House projects, work travel and a painfully damp spring conspired against me as I readied my boat for summer. With an orbital sander in one hand and a nasal cavity choked with sawdust, I felt my blood pressure rise with each boat that rumbled past and was launched. “That guy didn’t even wax his hull, why should he get to enjoy time on the water before me?” I pouted to myself. As the calendar flipped to June my patience for boat prep was running on E. We had the boat splashed and “prepared” for our trip to our summer port of Essex, Connecticut. I put prepared in quotes for good reason.
Early on a Sunday morning we pulled out of the slip and slid atop the water that reflected morning light like a sheet of glass. Karen held our pup, Salty, in her arms; we even snapped a couple cell phone shots to capture the start of the season.
“Dan old boy, you did it again. Does it get any better than this?” While congratulating myself I couldn’t shake the feeling that something wasn’t quite right. I listened closely to the steady rumble of my Yanmar diesel and what I heard next made my heart sink: Nothing. I ran to look behind the boat at what should have been a steady spray of exhaust and instead saw nothing. By the time I turned my head back I saw smoke begin billowing from the cabin. “[Expletive!]”
I dove to shut the engine off and ran below to diagnose the severity of our issue. Coolant poured from the overflow canister onto a searing hot engine. I bolted back topsides to drop the anchor only to realize yet another mistake I’d made. I had unshackled my anchor the day before while doing some touch up painting. I now had to scramble to reattach the anchor and drop it down. Time never goes faster than when you’re drifting out of the channel towards land.
Karen and Salty handled the situation calmly (in fact Salty seemed to relish the excitement) for which I’m thankful.
I would now, for the first time in my boating career, need to call for a tow. BoatUS, I’d learn too late, doesn’t service the northern part of the Connecticut River, so we needed to sit tight and wait for someone from our boatyard (only a mile away) to rouse from their slumber and pick us up. As fast as time flew earlier, now it seemed to crawl. Both the engine and I were desperately overheated.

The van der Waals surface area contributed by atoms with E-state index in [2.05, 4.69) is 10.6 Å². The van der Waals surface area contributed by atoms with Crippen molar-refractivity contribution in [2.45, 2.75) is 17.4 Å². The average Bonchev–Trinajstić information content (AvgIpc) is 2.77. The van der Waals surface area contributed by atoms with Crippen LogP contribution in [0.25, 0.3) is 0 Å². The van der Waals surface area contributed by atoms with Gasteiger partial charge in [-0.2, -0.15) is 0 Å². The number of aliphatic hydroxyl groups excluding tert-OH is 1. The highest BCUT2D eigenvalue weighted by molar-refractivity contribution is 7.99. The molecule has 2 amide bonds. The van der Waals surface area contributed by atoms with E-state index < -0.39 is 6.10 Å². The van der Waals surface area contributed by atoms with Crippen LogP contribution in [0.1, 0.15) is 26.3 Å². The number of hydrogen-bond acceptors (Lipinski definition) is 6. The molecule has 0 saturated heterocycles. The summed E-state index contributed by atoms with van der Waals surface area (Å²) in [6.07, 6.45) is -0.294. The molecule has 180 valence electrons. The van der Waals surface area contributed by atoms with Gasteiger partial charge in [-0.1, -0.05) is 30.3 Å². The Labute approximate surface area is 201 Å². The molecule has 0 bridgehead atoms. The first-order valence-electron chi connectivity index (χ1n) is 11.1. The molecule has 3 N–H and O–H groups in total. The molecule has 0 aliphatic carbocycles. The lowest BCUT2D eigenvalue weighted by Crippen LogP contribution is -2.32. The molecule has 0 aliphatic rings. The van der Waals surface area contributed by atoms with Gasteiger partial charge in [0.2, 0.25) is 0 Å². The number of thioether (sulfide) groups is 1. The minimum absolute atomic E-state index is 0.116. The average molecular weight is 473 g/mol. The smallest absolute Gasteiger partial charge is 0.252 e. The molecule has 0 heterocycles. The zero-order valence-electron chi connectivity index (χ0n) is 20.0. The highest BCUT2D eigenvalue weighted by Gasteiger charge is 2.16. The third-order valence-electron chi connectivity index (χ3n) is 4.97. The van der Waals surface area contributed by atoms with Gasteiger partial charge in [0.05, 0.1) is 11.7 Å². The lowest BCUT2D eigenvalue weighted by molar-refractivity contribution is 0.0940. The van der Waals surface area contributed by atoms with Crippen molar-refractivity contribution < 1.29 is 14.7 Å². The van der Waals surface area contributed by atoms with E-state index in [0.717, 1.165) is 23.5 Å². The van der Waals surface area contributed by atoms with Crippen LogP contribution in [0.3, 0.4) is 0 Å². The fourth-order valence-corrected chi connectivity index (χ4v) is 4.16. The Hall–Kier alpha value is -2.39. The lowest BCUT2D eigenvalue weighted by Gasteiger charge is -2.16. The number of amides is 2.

After what felt like hours, help came in the form of a friendly yard worker named Scotty, a hulk of a man in brown work boots, a sleeveless black t-shirt and a Black & Mild cigar hanging from his lip.
Back at the dock crowds of people swarmed to catch a glimpse of this disgraced editor. Tomatoes were thrown, hushed whispers built to a roar. “Guy works for a magazine with motor in the name and he can’t even make it down river?” said no one but my imagination now running wild with embarrassment.
“I know how you felt, Dan,” said Capt. Pike as I recounted my early morning ordeal. “Especially because of what we do, we think everyone is always watching us. Truth is, people pretty much are only concerned with themselves.”
We swapped mishaps and mistakes made until I felt somewhat better about my breakdown. The culprit for my overheating engine was, of all things, a loose belt, something I was able to remedy quickly. My ego on the other hand, well, that repair would take a bit longer.
The most dangerous thing on the water isn’t huge seas, sudden storms, unmarked rocks or fires. No, the most dangerous thing I’m convinced is complacency. That’s what I was in this case, I was complacent. It was a mistake I’m determined not to make again. I gave my engine a thorough inspection, took the time to also go through my emergency equipment.
As I write this, my boat is secured back at our Essex mooring and we have a summer filled with boating weekends sprawled out before us. As I reflect on my recent mistakes made and lessons learned, I recall what Scotty told me after we were tied up back to the dock. “These things happen,” he said as he took a long drag of his cigar. “It’s times like this that make you appreciate the good times even more.”